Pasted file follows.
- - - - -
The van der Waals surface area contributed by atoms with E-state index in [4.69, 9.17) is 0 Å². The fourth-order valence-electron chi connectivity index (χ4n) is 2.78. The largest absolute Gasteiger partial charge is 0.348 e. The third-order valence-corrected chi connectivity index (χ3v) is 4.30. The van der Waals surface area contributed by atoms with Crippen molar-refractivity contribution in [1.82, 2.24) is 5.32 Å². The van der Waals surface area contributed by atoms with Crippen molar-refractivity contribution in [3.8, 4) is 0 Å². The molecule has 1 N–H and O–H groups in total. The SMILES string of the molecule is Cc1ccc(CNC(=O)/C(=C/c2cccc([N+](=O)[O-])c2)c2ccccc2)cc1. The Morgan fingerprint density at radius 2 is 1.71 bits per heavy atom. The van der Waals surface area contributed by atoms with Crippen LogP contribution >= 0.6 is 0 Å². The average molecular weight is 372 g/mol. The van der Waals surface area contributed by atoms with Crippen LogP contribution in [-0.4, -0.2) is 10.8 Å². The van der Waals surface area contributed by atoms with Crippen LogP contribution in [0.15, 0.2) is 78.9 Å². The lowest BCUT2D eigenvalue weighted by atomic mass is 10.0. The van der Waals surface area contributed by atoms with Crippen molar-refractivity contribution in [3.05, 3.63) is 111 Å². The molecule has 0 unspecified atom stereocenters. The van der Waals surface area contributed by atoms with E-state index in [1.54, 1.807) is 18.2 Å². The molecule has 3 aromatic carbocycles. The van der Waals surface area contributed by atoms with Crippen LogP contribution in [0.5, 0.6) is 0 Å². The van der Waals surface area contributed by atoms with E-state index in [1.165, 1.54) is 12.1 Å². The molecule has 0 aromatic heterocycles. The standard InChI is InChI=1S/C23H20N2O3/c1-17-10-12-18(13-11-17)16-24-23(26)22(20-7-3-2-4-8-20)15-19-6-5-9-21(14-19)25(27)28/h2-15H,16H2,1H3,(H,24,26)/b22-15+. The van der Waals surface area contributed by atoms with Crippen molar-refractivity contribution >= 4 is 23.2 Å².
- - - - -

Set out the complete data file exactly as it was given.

The van der Waals surface area contributed by atoms with E-state index in [4.69, 9.17) is 0 Å². The fourth-order valence-electron chi connectivity index (χ4n) is 2.78. The largest absolute Gasteiger partial charge is 0.348 e. The third-order valence-corrected chi connectivity index (χ3v) is 4.30. The van der Waals surface area contributed by atoms with Crippen molar-refractivity contribution in [1.82, 2.24) is 5.32 Å². The van der Waals surface area contributed by atoms with Crippen molar-refractivity contribution in [3.8, 4) is 0 Å². The molecule has 1 N–H and O–H groups in total. The SMILES string of the molecule is Cc1ccc(CNC(=O)/C(=C/c2cccc([N+](=O)[O-])c2)c2ccccc2)cc1. The Morgan fingerprint density at radius 2 is 1.71 bits per heavy atom. The van der Waals surface area contributed by atoms with Crippen LogP contribution >= 0.6 is 0 Å². The average molecular weight is 372 g/mol. The van der Waals surface area contributed by atoms with Crippen LogP contribution in [-0.4, -0.2) is 10.8 Å². The van der Waals surface area contributed by atoms with Crippen LogP contribution in [0.15, 0.2) is 78.9 Å². The lowest BCUT2D eigenvalue weighted by atomic mass is 10.0. The van der Waals surface area contributed by atoms with Crippen molar-refractivity contribution in [3.05, 3.63) is 111 Å². The molecule has 0 unspecified atom stereocenters. The van der Waals surface area contributed by atoms with E-state index in [1.54, 1.807) is 18.2 Å². The molecule has 3 aromatic carbocycles. The van der Waals surface area contributed by atoms with Crippen LogP contribution in [0.5, 0.6) is 0 Å². The van der Waals surface area contributed by atoms with E-state index in [1.165, 1.54) is 12.1 Å². The molecule has 0 aromatic heterocycles. The standard InChI is InChI=1S/C23H20N2O3/c1-17-10-12-18(13-11-17)16-24-23(26)22(20-7-3-2-4-8-20)15-19-6-5-9-21(14-19)25(27)28/h2-15H,16H2,1H3,(H,24,26)/b22-15+. The van der Waals surface area contributed by atoms with Crippen molar-refractivity contribution >= 4 is 23.2 Å².